Tractor driver 'knew of danger' COURT: Jury hears how Milford Haven port manager killed after runaway trailer hit his car.(News)
Byline: ROBIN TURNER
THE former manager of the port where the Sea Empress disaster unfolded bled to death after a runaway trailer hit his car, a court heard.
The runaway trailer broke free from farmer Keith Knight's tractor and smashed into Mike Hislop's green Honda Coupe as he travelled to a cemetery.
At Swansea Crown Court, 46-yearold Knight of Castle Pill Farm, Steynton, Milford Haven, denied causing Mr Hislop's death by dangerous driving. Geraint Walters, prosecuting, has told the court that Knight knew the tow bar bolt in his tractor was dangerous but had taken a chance by using it.
He told the jury members, "The danger would have been obvious to you, me and the defendant, he took a gamble and, as a result, the life of Mr Hislop who was manager of Milford Haven Port Authority.
"Mr Knight had set off on his journey with a complete, utter disregard for safety, this was an accident waiting to happen."
Knight told police after the accident that the state of the road was to blame. He said he had earlier complained to the local authority about poor maintenance though no record of the complaint could be traced.
Opening the prosecution case, Mr Walters said speed did not play a part in the tragedy and the crown did not complain about the manner of Knight's driving. But, said Mr Walters, the defendant seemed "oblivious" to the risk he was taking in attaching the trailer in a dangerous manner.
Knight watched in horror as the trailer separated from his tractor, wandered to the right then overtook him as he descended a hill.
Shortly before, Mr Hislop had picked up a friend, Liz Collins, bound for a weekend in London.
He had given her a bunch of flowers a few days before and she wanted to place them on her parents' grave at Thornton Road Cemetery, Milford Haven, before setting off.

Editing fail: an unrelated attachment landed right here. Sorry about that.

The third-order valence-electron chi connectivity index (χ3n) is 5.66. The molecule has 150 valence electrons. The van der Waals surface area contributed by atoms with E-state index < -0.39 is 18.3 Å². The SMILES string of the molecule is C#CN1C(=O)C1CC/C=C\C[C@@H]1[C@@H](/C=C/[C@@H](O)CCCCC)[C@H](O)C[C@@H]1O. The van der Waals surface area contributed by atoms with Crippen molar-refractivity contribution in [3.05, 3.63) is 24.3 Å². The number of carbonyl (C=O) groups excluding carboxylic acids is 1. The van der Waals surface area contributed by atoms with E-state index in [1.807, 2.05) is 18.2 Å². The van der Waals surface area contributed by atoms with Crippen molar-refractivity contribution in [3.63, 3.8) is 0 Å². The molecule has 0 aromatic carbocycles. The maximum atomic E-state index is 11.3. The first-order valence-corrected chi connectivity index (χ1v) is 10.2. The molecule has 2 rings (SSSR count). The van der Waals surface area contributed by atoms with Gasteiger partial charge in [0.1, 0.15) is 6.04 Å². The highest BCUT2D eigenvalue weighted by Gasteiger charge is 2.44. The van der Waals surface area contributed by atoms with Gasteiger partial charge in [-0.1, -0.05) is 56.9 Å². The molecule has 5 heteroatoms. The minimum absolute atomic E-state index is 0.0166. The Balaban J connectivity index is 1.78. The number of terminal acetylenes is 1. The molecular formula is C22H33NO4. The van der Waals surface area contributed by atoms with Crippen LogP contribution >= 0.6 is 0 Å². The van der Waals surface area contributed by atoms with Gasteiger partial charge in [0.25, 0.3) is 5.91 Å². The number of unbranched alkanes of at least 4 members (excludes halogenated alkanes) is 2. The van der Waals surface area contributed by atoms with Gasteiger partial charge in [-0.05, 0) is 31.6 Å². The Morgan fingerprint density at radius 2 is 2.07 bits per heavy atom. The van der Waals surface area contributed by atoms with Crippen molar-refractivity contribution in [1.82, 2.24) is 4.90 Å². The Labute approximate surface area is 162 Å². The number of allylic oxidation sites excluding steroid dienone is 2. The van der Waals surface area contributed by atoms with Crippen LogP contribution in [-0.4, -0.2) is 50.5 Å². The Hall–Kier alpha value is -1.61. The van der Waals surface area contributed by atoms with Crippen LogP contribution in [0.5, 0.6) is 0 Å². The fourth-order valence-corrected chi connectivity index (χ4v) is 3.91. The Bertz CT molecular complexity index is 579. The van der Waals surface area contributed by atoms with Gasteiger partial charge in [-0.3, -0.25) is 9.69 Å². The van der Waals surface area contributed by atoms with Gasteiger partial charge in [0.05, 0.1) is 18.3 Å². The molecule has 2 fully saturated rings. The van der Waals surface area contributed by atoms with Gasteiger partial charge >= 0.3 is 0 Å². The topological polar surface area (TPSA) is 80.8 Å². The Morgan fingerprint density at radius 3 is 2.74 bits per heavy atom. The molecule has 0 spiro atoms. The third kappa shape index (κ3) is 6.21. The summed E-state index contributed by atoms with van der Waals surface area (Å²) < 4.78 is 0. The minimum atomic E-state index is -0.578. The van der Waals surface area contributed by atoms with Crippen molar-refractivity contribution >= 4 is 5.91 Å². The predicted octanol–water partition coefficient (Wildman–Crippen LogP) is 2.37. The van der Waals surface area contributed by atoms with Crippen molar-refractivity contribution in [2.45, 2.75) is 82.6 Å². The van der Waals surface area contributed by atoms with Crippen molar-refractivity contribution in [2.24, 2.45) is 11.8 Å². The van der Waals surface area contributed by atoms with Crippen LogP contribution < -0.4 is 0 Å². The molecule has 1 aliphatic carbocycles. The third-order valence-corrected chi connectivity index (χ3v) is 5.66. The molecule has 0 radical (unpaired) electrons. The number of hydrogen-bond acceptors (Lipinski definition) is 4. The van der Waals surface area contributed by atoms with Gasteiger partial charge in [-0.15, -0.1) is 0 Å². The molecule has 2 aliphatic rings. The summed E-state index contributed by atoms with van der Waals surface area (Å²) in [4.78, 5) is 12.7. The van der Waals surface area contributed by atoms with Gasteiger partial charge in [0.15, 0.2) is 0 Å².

As they approached the entrance to the cemetery they were confronted by a road completely blocked by the approaching trailer on one carriageway and the tractor on the other. Mr Hislop, at the wheel of his Honda, tried to swerve left up an embankment but a corner of the trailer crashed into the driver's side of the car. He suffered broken ribs and a lacerated liver and died of loss of blood before a helicopter could get him to hospital.
Mr Walters said the tow bar was fractured which allowed "excessive play" at the point of joining. In addition, he said, the fracture meant a bolt did not protrude far enough for a securing lynch pin to be fitted. He said the amount of rust inside the barrel of the bolt showed no pin had been fitted.
The effect, he said, was that the trailer bounced along the road and worked itself free. The case continues.
Witness saw trailer 'bounce'
WITNESS Kate Thomas told the court she caught up with Knight in Thornton Road while driving her parents's Ford Fiesta.
Knight overtook her and Miss Thomas followed him along the road.
Shortly after, the jury heard, the trailer began to "bounce" and to sway from side to side.
After rounding a bend it separated from the tractor and Miss Thomas saw Knight looking back.
As the trailer overtook Knight's tractor he appeared to put his hand up as a "stop" sign to oncoming traffic.
After the accident she borrowed another motorist's mobile phone to call the police.
VICTIM: Mike Hislop